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Tuesday, October 03, 2006

Real Estate Recovery and Job Growth

By Allen Goldstone

The Dow Jones Industrial average is flirting with record highs, yet there is a noticeable lack of euphoria across the U.S. When citizens are asked why, the answer is often tied to real estate. A brief review of how our population reacts with herd like behavior may provide some answers.

Throughout the 90’s anyone that invested in the stock market was a genius. By the time the new millennium rolled around we were hard-pressed to find anyone with money that was not caught up in this jubilation. In 2001 the bubble burst and all the kings’ men and women’s net worth came tumbling down.

After a relatively brief period of reflection, we began to seek the next great bandwagon to jump on. The answer for many of us was real estate. Once again all one had to do to be known as a financial mastermind was to be in the game. Fueled by low interest rates and the herd’s mentality that what goes up must stay up, speculators bought property with reckless abandon. Aggressive mortgage loans that allowed owners to borrow more while paying less was the gasoline on the fire that burned many savings accounts. To say that mortgage money was easy to come by would be an understatement.

Now many are left with a monetary hangover from this self abusive financial behavior. Foreclosures are at record highs. More consumers are facing loan payment adjustments everyday that they cannot afford.

According to Dr. David Seiders, the chief economist for the National Association of Home Builders
"We are in the midst of an inevitable adjustment following boom years when housing market activity soared to unsustainable levels. The market that emerges from the current correction will display good balance between supply and demand, and move to a sustainable trend based on solid underlying fundamentals."
How soon might the turnaround begin? Well, nobody can answer that for certain, but based on his research, Dr. Seiders believes that the end of the down cycle may be sooner than many believe.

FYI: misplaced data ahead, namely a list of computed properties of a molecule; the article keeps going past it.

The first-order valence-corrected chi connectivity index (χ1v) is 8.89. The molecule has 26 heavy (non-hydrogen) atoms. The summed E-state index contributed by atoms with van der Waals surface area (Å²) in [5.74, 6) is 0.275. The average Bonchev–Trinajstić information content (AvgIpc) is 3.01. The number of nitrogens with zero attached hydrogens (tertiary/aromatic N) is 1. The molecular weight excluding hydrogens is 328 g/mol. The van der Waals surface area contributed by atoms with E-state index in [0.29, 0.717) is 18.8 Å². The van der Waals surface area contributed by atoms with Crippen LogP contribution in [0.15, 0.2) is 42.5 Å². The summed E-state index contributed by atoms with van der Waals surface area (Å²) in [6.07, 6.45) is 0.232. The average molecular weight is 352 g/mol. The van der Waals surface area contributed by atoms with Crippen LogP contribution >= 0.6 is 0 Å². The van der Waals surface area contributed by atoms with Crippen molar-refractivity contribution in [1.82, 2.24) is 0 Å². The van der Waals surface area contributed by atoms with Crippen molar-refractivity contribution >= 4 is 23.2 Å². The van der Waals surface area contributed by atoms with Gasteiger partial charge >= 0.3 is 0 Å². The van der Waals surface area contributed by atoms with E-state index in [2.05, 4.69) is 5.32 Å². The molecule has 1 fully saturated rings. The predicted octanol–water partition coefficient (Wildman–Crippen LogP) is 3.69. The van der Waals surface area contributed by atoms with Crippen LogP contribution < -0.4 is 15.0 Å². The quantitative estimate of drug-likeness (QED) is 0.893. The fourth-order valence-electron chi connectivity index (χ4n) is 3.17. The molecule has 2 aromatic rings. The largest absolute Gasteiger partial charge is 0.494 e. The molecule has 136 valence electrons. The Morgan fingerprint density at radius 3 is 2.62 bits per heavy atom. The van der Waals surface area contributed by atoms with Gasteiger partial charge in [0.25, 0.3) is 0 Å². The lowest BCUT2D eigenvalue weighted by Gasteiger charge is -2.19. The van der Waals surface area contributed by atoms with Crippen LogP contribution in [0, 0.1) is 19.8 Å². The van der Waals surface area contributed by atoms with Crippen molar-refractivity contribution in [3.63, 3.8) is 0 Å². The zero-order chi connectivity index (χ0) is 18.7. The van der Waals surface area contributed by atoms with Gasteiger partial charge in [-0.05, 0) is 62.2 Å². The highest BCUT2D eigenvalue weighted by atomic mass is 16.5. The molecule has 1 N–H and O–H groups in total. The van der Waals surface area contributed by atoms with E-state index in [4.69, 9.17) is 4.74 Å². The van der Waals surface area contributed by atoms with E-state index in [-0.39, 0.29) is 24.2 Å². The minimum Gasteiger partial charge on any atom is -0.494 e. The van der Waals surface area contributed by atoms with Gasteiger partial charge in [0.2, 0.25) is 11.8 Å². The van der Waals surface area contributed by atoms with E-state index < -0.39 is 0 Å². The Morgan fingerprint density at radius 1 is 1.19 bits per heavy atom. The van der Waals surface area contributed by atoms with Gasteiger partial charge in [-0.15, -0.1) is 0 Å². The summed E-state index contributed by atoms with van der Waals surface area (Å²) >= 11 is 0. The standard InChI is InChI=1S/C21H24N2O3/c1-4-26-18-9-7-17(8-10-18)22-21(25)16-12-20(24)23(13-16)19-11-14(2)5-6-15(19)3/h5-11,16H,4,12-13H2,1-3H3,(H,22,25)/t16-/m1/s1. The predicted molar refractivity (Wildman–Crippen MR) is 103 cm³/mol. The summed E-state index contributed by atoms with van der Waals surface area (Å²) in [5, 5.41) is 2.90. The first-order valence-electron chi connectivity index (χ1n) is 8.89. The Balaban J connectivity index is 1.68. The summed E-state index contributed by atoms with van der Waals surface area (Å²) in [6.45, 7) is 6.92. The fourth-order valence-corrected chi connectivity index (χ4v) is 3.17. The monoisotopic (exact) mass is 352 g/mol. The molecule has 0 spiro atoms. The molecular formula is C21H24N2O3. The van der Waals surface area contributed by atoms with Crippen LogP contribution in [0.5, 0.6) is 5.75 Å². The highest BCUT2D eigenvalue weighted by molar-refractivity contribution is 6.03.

The key to knowing if this recovery is coming to a place near you is sustainable job growth. According to the Milken Institute’s 2004 Best Performing Cities Index some of the likely candidates are:

1. Fort Myers-Cape Coral, FL
2. Las Vegas, NV
3. Phoenix-Mesa, AZ
4. West Palm Beach-Boca Raton, FL
5. Daytona Beach, FL
6. Sarasota-Bradenton, FL
7. Fayetteville-Springdale-Rogers, Ark.
8. Riverside-San Bernardino, CA
9. Fort Lauderdale, FL
10. Monmouth-Ocean, NJ

In past years, technology-oriented metro areas dominated the top of the rankings. More recently, however, after the decline of America’s high-tech sector, the top-ranked cities were those with low costs, growing populations, and stable sectors such as health care and government.

Unlike some earlier cyclical downturns, such as the early 1990s recession years, the slump this time around may not be as severe - as long as mortgage rates stay where they are, about a point above historic lows.
For individuals, immediate solutions include refinancing with fixed rate loans, renting illiquid properties until things improve or moving to a market with better job prospects.

For the rest of us we should remember the following proverb:
During prosperity be prudent, during adversity be patient

Allen Goldstone is a Colorado based consultant that specializes in mergers/ acquisitions and corporate turnarounds.

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